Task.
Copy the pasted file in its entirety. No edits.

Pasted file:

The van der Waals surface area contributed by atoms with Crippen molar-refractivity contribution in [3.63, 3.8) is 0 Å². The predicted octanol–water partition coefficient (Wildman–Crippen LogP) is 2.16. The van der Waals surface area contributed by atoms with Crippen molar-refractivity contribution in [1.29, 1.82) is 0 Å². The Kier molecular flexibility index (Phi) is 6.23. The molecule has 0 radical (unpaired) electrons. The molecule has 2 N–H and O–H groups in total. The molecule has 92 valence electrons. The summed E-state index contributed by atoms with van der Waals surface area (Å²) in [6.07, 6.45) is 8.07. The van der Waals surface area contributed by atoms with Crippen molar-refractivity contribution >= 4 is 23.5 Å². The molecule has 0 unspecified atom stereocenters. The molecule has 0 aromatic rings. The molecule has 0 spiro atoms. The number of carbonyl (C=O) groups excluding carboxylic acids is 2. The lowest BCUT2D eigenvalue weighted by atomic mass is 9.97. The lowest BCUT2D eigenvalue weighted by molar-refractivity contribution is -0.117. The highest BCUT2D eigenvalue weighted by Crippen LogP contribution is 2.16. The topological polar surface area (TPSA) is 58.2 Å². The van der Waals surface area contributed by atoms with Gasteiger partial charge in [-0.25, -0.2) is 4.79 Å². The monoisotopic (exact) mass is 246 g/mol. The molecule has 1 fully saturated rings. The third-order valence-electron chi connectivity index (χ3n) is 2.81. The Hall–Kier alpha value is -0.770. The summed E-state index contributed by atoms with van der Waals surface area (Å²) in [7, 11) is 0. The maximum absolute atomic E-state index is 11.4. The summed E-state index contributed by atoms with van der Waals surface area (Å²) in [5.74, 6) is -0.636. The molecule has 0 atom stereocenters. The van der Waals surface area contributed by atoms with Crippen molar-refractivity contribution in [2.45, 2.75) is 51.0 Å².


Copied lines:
The van der Waals surface area contributed by atoms with Crippen molar-refractivity contribution in [3.63, 3.8) is 0 Å². The predicted octanol–water partition coefficient (Wildman–Crippen LogP) is 2.16. The van der Waals surface area contributed by atoms with Crippen molar-refractivity contribution in [1.29, 1.82) is 0 Å². The Kier molecular flexibility index (Phi) is 6.23. The molecule has 0 radical (unpaired) electrons. The molecule has 2 N–H and O–H groups in total. The molecule has 92 valence electrons. The summed E-state index contributed by atoms with van der Waals surface area (Å²) in [6.07, 6.45) is 8.07. The van der Waals surface area contributed by atoms with Crippen molar-refractivity contribution >= 4 is 23.5 Å². The molecule has 0 unspecified atom stereocenters. The molecule has 0 aromatic rings. The molecule has 0 spiro atoms. The number of carbonyl (C=O) groups excluding carboxylic acids is 2. The lowest BCUT2D eigenvalue weighted by atomic mass is 9.97. The lowest BCUT2D eigenvalue weighted by molar-refractivity contribution is -0.117. The highest BCUT2D eigenvalue weighted by Crippen LogP contribution is 2.16. The topological polar surface area (TPSA) is 58.2 Å². The van der Waals surface area contributed by atoms with Gasteiger partial charge in [-0.25, -0.2) is 4.79 Å². The monoisotopic (exact) mass is 246 g/mol. The molecule has 1 fully saturated rings. The third-order valence-electron chi connectivity index (χ3n) is 2.81. The Hall–Kier alpha value is -0.770. The summed E-state index contributed by atoms with van der Waals surface area (Å²) in [7, 11) is 0. The maximum absolute atomic E-state index is 11.4. The summed E-state index contributed by atoms with van der Waals surface area (Å²) in [5.74, 6) is -0.636. The molecule has 0 atom stereocenters. The van der Waals surface area contributed by atoms with Crippen molar-refractivity contribution in [2.45, 2.75) is 51.0 Å².